Ricks v. Commonwealth

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Justia Opinion Summary

Talmage Ricks was convicted of strangulation resulting in bodily injury in violation of Va. Code 18.2-51.6. In a separate criminal case, Edward Chilton was also convicted of strangulation resulting in bodily injury. Both defendants appealed, arguing that the evidence was insufficient to support their convictions. The Court of Appeals denied Ricks’ petition for appeal but reversed Chilton’s conviction and dismissed the indictment against him. The Supreme Court considered the two appeals together because they presented similar assignments of error regarding the wounding or bodily injury element necessary to prove the crime of strangulation in violation of section 18.2-51.6. The Supreme Court affirmed in both cases, holding that the Court of Appeals did not err in its findings regarding the sufficiency of the evidence to prove bodily injury.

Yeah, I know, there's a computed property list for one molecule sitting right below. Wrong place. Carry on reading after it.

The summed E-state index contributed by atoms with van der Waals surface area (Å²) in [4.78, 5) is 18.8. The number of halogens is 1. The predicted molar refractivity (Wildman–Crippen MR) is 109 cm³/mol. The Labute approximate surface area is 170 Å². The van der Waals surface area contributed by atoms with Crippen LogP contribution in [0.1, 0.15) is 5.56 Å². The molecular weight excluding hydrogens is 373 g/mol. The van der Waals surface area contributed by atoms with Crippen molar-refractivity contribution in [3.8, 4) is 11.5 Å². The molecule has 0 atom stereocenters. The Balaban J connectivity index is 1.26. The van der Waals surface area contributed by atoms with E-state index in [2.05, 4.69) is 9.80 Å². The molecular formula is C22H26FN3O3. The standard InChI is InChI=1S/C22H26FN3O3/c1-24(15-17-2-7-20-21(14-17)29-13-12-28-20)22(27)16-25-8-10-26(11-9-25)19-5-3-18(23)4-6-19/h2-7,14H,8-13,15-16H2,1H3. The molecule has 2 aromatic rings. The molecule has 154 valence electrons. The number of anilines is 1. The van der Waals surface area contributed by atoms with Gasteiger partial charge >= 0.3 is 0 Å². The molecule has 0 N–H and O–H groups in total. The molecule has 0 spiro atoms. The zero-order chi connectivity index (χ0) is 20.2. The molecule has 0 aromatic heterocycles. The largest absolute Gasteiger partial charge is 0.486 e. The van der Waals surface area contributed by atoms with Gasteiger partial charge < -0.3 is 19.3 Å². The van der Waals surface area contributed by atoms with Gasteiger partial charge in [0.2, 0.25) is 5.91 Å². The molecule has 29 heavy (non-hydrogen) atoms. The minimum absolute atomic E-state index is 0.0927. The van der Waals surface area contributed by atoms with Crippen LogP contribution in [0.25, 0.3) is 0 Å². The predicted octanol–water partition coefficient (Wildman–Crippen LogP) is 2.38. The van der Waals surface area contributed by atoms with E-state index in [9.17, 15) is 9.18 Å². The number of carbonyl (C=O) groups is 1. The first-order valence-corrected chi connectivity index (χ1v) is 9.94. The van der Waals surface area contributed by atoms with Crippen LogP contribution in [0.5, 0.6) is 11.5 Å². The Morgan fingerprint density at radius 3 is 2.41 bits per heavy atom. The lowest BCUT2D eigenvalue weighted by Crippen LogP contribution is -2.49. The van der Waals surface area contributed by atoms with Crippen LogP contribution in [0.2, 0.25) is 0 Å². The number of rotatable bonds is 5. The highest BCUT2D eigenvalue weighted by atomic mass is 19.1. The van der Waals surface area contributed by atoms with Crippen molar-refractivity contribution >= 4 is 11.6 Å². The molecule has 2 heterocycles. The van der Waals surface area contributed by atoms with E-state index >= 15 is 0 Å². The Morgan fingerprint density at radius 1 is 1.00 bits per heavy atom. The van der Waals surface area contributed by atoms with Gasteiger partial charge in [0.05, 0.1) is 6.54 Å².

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PRESENT: Lemons, C.J., Mims, McClanahan, Powell, Kelsey, and Roush, JJ., and Millette, S.J. TALMAGE DONNELL RICKS OPINION BY JUSTICE CLEO E. POWELL November 12, 2015 v. Record No. 141650 COMMONWEALTH OF VIRGINIA COMMONWEALTH OF VIRGINIA v. Record No. 141820 EDWARD CHILTON FROM THE COURT OF APPEALS OF VIRGINIA We consider these two appeals together because they present similar assignments of error regarding the wounding or bodily injury element necessary to prove the crime of strangulation in violation of Code § 18.2-51.6. In each case, we consider whether the Court of Appeals erred in its findings regarding the sufficiency of the evidence to prove bodily injury. I. BACKGROUND A. Ricks Talmage Donnell Ricks (“Ricks”) was convicted by the Circuit Court of Southampton County (“Southampton Circuit Court”) of strangulation resulting in bodily injury in violation of Code § 18.2-51.6. At trial, the evidence showed that Ricks lived with his girlfriend, Nichole Hyman (“Hyman”). On May 11, 2013, Ricks returned home drunk after an altercation with a neighbor and awakened Hyman. Ricks was angry and told Hyman that he was going to shoot someone. Hyman asked him “to leave it alone, [and] to go to sleep.” Hyman testified that Ricks became angrier and hit her in the side with a belt while she was in bed. Hyman tried to get out of bed, but Ricks got on top of her and held her neck down with one hand. Hyman testified that she could not breathe and that Ricks held her neck for approximately four seconds. Hyman kicked Ricks, he fell off the bed on to the floor, and she ran. Ricks caught Hyman near the bathroom door and again choked her. Hyman explained that Ricks had one hand over her neck, cutting off her breathing completely. Hyman testified she was able to get to the front door where Ricks choked her for a third time and said, “‘B, I’m’a leave you for dead tonight.’” Hyman kicked Ricks and ran next door to call the police. Hyman testified she did not yell for help because she did not have a voice and she could not talk when she went next door. Hyman testified her voice returned a “couple of days” later. Hyman testified she had bruises on her neck from the incident, but no permanent injuries and she did not seek medical attention. When Deputy Blythe arrived to investigate, he testified that he saw a faint red mark on Hyman’s neck. Ricks testified that he never choked Hyman and did not hit her with a belt. He admitted he hit Hyman with his forearm when she tried to prevent him from leaving. He testified Hyman told him she was leaving the house to “get some air.” At the conclusion of the evidence, the Southampton Circuit Court stated that Hyman’s testimony was “very credible.” The court found that Hyman’s respiratory process was stopped by Ricks’s hand and that she was unable to yell for help as a result of Ricks’s actions. Finally, the court ruled that Hyman sustained a bodily injury due to the red mark on her neck and she testified that she had a bruise on her neck and was unable to speak the next day. Ricks filed a petition for appeal with the Court of Appeals asserting the Southampton Circuit Court erred in finding him guilty of strangulation because the Commonwealth failed to prove Hyman suffered a “bodily injury” within the meaning of Code § 18.2-51.6. On October 15, 2014, the Court of Appeals denied the petition for appeal by per curiam order. See Ricks v. 2 Commonwealth, Record No. 0293-14-1 (Oct. 15, 2014) (unpublished). The Court of Appeals held, [i]n this case, Hyman testified [Ricks] held her neck with one hand, preventing her from breathing. She kicked [Ricks] because she was unable to call for help. As Hyman left the area, [Ricks] choked her. After Hyman was able to leave her house to get help, she was unable to speak and she was unable to speak the following day. Hyman testified she had a bruise on her neck. From this evidence, a reasonable fact finder could conclude that [Ricks] applied pressure to Hyman’s neck which impeded her respiration and/or blood flow and that the bruise on Hyman’s neck and her inability to speak constituted bodily injury that resulted from [Ricks] applying pressure to her neck. Dawson [v. Commonwealth], 63 Va. App. [429,] 437, 758 S.E.2d [94,] 98 [(2014)]. Ricks, slip op. at 3. We awarded Ricks this appeal. B. Chilton Edward Chilton (“Chilton”) was convicted by the Circuit Court of the City of Lynchburg (“Lynchburg Circuit Court”) of strangulation resulting in bodily injury in violation of Code § 18.2-51.6. The evidence presented at trial showed that on October 23, 2012, Chilton went to the home of his ex-girlfriend, Ebony Dickerson (“Dickerson”). At the end of the visit, the two began to argue. Chilton and Dickerson “pushed each other,” then Chilton left. Dickerson sat on the sofa with her infant daughter and watched the television. Less than ten minutes later, Dickerson heard “[a] lot of commotion,” that is, “screaming” and “hollering” outside her front door. Dickerson got up and looked out the window of her front door to see that it was Chilton, visibly upset, kicking at her door. Dickerson then opened the door and let him in. Once inside, Chilton continued in his rant and eventually pushed and hit Dickerson. Dickerson testified that Chilton pushed her onto the couch. Chilton and Dickerson proceeded to hit each other, while Dickerson was trying to get Chilton off of her. Dickerson 3 testified that Chilton was “holding [her] down and at one point, he may have grabbed around [her] throat briefly.” The questioning proceeded as follows: [Prosecutor:] As he grabbed you around your throat, did you ever lose consciousness? Did you ever black out? [Dickerson:] I saw black but it wasn't like I completely and totally lost conscious [sic]. [Prosecutor:] Okay. So when you say you saw black, were your eyes open? [Dickerson:] I closed my eyes. [Prosecutor:] Okay. [Dickerson:] And when I opened my eyes, he was still there but he wasn't causing any harm to me then. On cross-examination of Dickerson, the following exchange occurred: [Defense Counsel:] And did his hands actually go around your throat or was he just lying on you? Is that what caused you to close your eyes? [Dickerson:] He was in that general area. [Defense Counsel:] But you can't say he actually put his hands around your throat? .... [Dickerson:] It wasn’t a choking motion. The evidence at trial was that, after the altercation described above, Chilton then got up and left on his own accord. Dickerson said that she did not require any medical attention following the altercation and did not complain of any injury. Officer A.J. Johnson testified that he took photos of Dickerson’s neck, but did not notice any bruising or other injury. 4 The Lynchburg Circuit Court found the victim credible, noting, “I observed the witnesses on the stand and I found . . . Ms. Dickerson credible [and] that there was a personal injury[,] and I find the Commonwealth proved all the elements of that charge beyond a reasonable doubt.” Defense counsel noted his objection to the ruling, and Chilton was convicted of strangulation pursuant to Code § 18.2-51.6. Chilton filed an appeal with the Court of Appeals asserting that the Lynchburg Circuit Court erred in finding that the evidence sufficiently showed Dickerson suffered a bodily injury. Relying on its previous decisions in Dawson; English v. Commonwealth, 58 Va. App. 711, 715 S.E.2d 391 (2011); Luck v. Commonwealth, 32 Va. App. 827, 531 S.E.2d 41 (2000); and Campbell v. Commonwealth, 12 Va. App. 476, 405 S.E.2d 1 (1991) (en banc), the Court of Appeals reversed Chilton’s conviction in an unpublished opinion, Chilton v. Commonwealth, Record No. 1531-13-3, 2014 Va. App. LEXIS 379 (Nov. 18, 2014) (unpublished). We awarded the Commonwealth this appeal. II. DISCUSSION A. Bodily Injury We have not previously construed the term “bodily injury” in the context of the strangulation statute. To that extent, these cases present an issue of first impression for the Court. Code § 18.2-51.6, enacted in 2012, provides: “Any person who, without consent, impedes the blood circulation or respiration of another person by knowingly, intentionally, and unlawfully applying pressure to the neck of such person resulting in the wounding or bodily injury of such person is guilty of strangulation, a Class 6 felony.” [U]nder basic rules of statutory construction, we determine the General Assembly’s intent from the words contained in the statute. 5 When the language of a statute is unambiguous, courts are bound by the plain meaning of that language and may not assign a construction that amounts to holding that the General Assembly did not mean what it actually has stated. Elliott v. Commonwealth, 277 Va. 457, 463, 675 S.E.2d 178, 182 (2009) (citation omitted). “Furthermore, ‘[t]he plain, obvious, and rational meaning of a statute is to be preferred over any curious, narrow, or strained construction,’ and a statute should never be construed in a way that leads to absurd results.” Meeks v. Commonwealth, 274 Va. 798, 802, 651 S.E.2d 637, 639 (2007) (quoting Commonwealth v. Zamani, 256 Va. 391, 395, 507 S.E.2d 608, 609 (1998)). “Bodily” is defined as “of or relating to the body.” Webster’s Third New International Dictionary 245 (1993). “Injury” is defined as “an act that damages, harms, or hurts.” Id. at 1164. In interpreting the phrase “bodily injury” in the context of malicious wounding, Virginia courts have long applied the interpretation that “‘[b]odily injury comprehends, it would seem, any bodily hurt whatsoever.’” Bryant v. Commonwealth, 189 Va. 310, 316, 53 S.E.2d 54, 57 (1949) (citation omitted) (defining “bodily injury” in the context of maiming under former Code § 4402, now malicious wounding under Code § 18.2-51). 1 We find persuasive authority both from the Court of Appeals and other jurisdictions. The Court of Appeals has given “the phrase ‘bodily injury’ its ‘everyday, ordinary meaning,’ which 1 “Under the rule of statutory construction of statutes in pari materia, statutes are not to be considered as isolated fragments of law, but as a whole, or as parts of a great, connected homogeneous system, or a single and complete statutory arrangement.” Lillard v. Fairfax County Airport Auth., 208 Va. 8, 13, 155 S.E.2d 338, 342 (1967) (citation and internal quotation marks omitted). “It is a common canon of statutory construction that when the legislature uses the same term in separate statutes, that term has the same meaning in each unless the General Assembly indicates to the contrary.” Commonwealth v. Jackson, 276 Va. 184, 194, 661 S.E.2d 810, 815 (2008) (citing Virginia Elec. & Power Co. v. Board of Supervisors, 226 Va. 382, 38788 309 S.E.2d 308, 311 (1983) (courts “interpret the several parts of a statute as a consistent and harmonious whole so as to effectuate the legislative goal”); Prillaman v. Commonwealth, 199 Va. 401, 405, 100 S.E.2d 4, 7 (1957) (“[S]tatutes are not to be considered as isolated fragments of law, but as a whole, or as parts of a great connected, homogeneous system, or a single and complete statutory arrangement.”)). 6 needs no technical, anatomical definition.” English, 58 Va. App. at 718, 715 S.E.2d at 395 (quoting Luck, 32 Va. App. at 832, 531 S.E.2d at 43). “To prove a bodily injury, the victim need not experience any observable wounds, cuts, or breaking of the skin. Nor must she offer proof of ‘broken bones or bruises.’” Id. at 719, 715 S.E.2d at 395 (quoting Luck, 32 Va. App at 831-32, 531 S.E.2d at 43). “[I]nternal injuries—no less than external injuries—fall within the scope of Code § 18.2-51.” Id. The United States Code defines “bodily injury” as “a cut, abrasion, bruise, burn, or disfigurement; physical pain; illness; impairment of the function of a bodily member, organ, or mental faculty; or any other injury to the body, no matter how temporary.” 18 U.S.C. § 1515(a)(5)(A-E). Other states have broadly defined “bodily injury.” Neb. Rev. Stat. § 28-109 (2015) (“physical pain, illness, or any impairment of physical condition”); Tenn. Code Ann. § 39-11-106(a)(2) (“a cut, abrasion, bruise, burn or disfigurement, and physical pain or temporary illness or impairment of the function of a bodily member, organ, or mental faculty”); Wyo. Stat. Ann. § 6-1-104(a)(i) (“‘Bodily injury’ means: (A) A cut, abrasion, burn or temporary disfigurement; (B) Physical pain; or (C) Impairment of the function of a bodily member, organ or mental faculty.”). Finding the foregoing authorities persuasive, and in light of our broad definition of bodily injury when applying Code § 18.2-51, today we hold that “bodily injury” within the scope of Code § 18.2-51.6 is any bodily injury whatsoever and includes an act of damage or harm or hurt that relates to the body; is an impairment of a function of a bodily member, organ, or mental faculty; or is an act of impairment of a physical condition. 7 B. Ricks The evidence presented to the Southampton Circuit Court showed that Ricks held the victim down with his hand on her neck, that she was unable to yell and/or talk as a result of his actions, that the victim stated that she could not breathe when Ricks’ hand was on her neck, and she had a red mark on her neck. “The plain, obvious, and rational meaning” of bodily injury is much broader than that asserted by Ricks. Meeks, 274 Va. at 802, 651 S.E.2d at 639 (quoting Zamani, 256 Va. at 395, 507 S.E.2d at 609). Construing “bodily injury” more narrowly would lead to “absurd results.” Id. “To prove a bodily injury, the victim need not experience any observable wounds, cuts, or breaking of the skin. Nor must she offer proof of ‘broken bones or bruises.’” English, 58 Va. App. at 719, 715 S.E.2d at 395 (quoting Luck, 32 Va. App at 831-32, 531 S.E.2d at 43). Based on the facts presented to the Southampton Circuit Court, the evidence was sufficient to prove strangulation resulting in bodily injury. See Elliott, 277 Va. at 462, 675 S.E.2d at 181 (“The credibility of witnesses and the weight accorded the evidence are matters solely for the fact finder.”). The Court of Appeals did not err in refusing Ricks’ petition for appeal, nor did the Southampton Circuit Court err in finding Ricks guilty of violating Code § 18.2-51.6. C. Chilton In its appeal of the Court of Appeals’ disposition in Chilton, the Commonwealth specifically places the issue before us of whether a loss of consciousness alone constitutes bodily injury under Code § 18.2-51.6. 2 “Conscious” is defined as “mentally active; fully possessed of one’s mental faculties; having emerged from sleep, faint, or stupor.” Webster’s Third New International Dictionary 482. In light of our earlier discussion of bodily injury, we hold that 2 The Commonwealth’s second assignment of error reads: “The Court of Appeals erred in finding there was no bodily injury where the victim was choked until she was unconscious.” 8 intentionally impeding the flow of oxygen to another person resulting in unconsciousness, however brief, does constitute a bodily injury within the meaning of Code § 18.2-51.6. Even a “momentary ‘black out’” caused by pressure to the neck is sufficient to constitute a bodily injury. 3 The Commonwealth need not present medical testimony to prove bodily injury resulting from strangulation; however, if the Commonwealth presents evidence sufficient to prove that unlawful pressure to the neck was applied to a victim and that such unlawful pressure resulted in unconsciousness, that is sufficient to prove the element of bodily injury. In addressing the issue of unconsciousness, the Court of Appeals held that even if [Dickerson] suffered a momentary “black out,” there was no evidence, medical or otherwise, that she suffered any physical or mental impairment as a result. Simply put, by failing to establish any observable external injuries, particularly in light of the victim’s lack of complaint of injury, and without any evidence, medical or otherwise, of any internal or soft tissue injuries, the Commonwealth failed to establish that the application of pressure to the neck of the victim resulted in bodily injury. Chilton, 2014 Va. App. LEXIS 379, at *10. While we do not agree with the Court of Appeals’ rationale in reversing Chilton’s conviction, we do agree that the evidence was insufficient to prove Dickerson suffered a bodily injury. See Perry v. Commonwealth, 280 Va. 572, 579, 701 S.E.2d 431, 435 (2010) (citing Whitehead v. Commonwealth, 278 Va. 105, 115, 677 S.E.2d 265, 270 (2009)) (“In Whitehead, we properly embraced the correct focus of the right result for the wrong reason doctrine when we stated that cases are only proper for application of the right result for the wrong reason doctrine when the evidence in the record supports the new argument 3 Other states have also concluded that being rendered unconscious constitutes a bodily injury. See, e.g., State v. Atkinson, 741 A.2d 991, 1001-02 (Conn. Super. Ct. 1999) (“It may be inferred that a loss of consciousness has been caused by a serious impairment of a bodily organ, through an impairment of the function of the brain, known by common experience to be an organ of the body requiring the use of oxygen to sustain its operation and activity . . . . a loss of consciousness, however brief, may constitute a serious physical injury under [the state penal code].”). 9 on appeal, and the development of additional facts is not necessary.”). Here, Dickerson never clearly testified that Chilton actually applied pressure to her neck. In fact, she testified that, “He was in th[e] general area [of her throat]” but that “[i]t wasn’t a choking motion.” She also testified that she “saw black” after she “closed [her] eyes.” Moreover, she testified that she never completely and totally lost consciousness. The Commonwealth’s evidence was so minimal that it failed to establish that Dickerson suffered a bodily injury in the form of a loss of consciousness. Accordingly, for the reasons stated, we hold that the Court of Appeals did not err in reversing Chilton’s conviction and dismissing the indictment against him. III. CONCLUSION For the reasons stated, we will affirm the judgment of the Court of Appeals upholding the conviction of Ricks in the Southampton Circuit Court. We will also affirm the Court of Appeals’ judgment in Chilton reversing that defendant’s conviction in the Lynchburg Circuit Court and dismissing the indictment against him. Record No. 141650 – Affirmed. Record No. 141820 – Affirmed. 10